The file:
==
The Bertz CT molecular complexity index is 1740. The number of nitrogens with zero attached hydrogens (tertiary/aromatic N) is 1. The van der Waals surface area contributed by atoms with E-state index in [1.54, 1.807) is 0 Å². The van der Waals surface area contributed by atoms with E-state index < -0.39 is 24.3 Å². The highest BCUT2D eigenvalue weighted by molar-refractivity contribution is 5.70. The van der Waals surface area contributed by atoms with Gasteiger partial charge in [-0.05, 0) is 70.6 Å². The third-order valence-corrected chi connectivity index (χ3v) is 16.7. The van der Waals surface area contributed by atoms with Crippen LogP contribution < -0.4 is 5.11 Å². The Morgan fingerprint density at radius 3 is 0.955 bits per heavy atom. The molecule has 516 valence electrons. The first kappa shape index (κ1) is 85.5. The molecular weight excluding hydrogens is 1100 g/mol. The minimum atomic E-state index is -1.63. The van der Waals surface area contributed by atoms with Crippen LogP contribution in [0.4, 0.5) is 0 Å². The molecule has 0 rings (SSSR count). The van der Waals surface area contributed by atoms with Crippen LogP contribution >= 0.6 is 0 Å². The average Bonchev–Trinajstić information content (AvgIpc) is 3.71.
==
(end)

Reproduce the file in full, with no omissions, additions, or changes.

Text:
The Bertz CT molecular complexity index is 1740. The number of nitrogens with zero attached hydrogens (tertiary/aromatic N) is 1. The van der Waals surface area contributed by atoms with E-state index in [1.54, 1.807) is 0 Å². The van der Waals surface area contributed by atoms with E-state index < -0.39 is 24.3 Å². The highest BCUT2D eigenvalue weighted by molar-refractivity contribution is 5.70. The van der Waals surface area contributed by atoms with Gasteiger partial charge in [-0.05, 0) is 70.6 Å². The third-order valence-corrected chi connectivity index (χ3v) is 16.7. The van der Waals surface area contributed by atoms with Crippen LogP contribution < -0.4 is 5.11 Å². The Morgan fingerprint density at radius 3 is 0.955 bits per heavy atom. The molecule has 516 valence electrons. The first kappa shape index (κ1) is 85.5. The molecular weight excluding hydrogens is 1100 g/mol. The minimum atomic E-state index is -1.63. The van der Waals surface area contributed by atoms with Crippen LogP contribution in [0.4, 0.5) is 0 Å². The molecule has 0 rings (SSSR count). The van der Waals surface area contributed by atoms with Crippen LogP contribution >= 0.6 is 0 Å². The average Bonchev–Trinajstić information content (AvgIpc) is 3.71.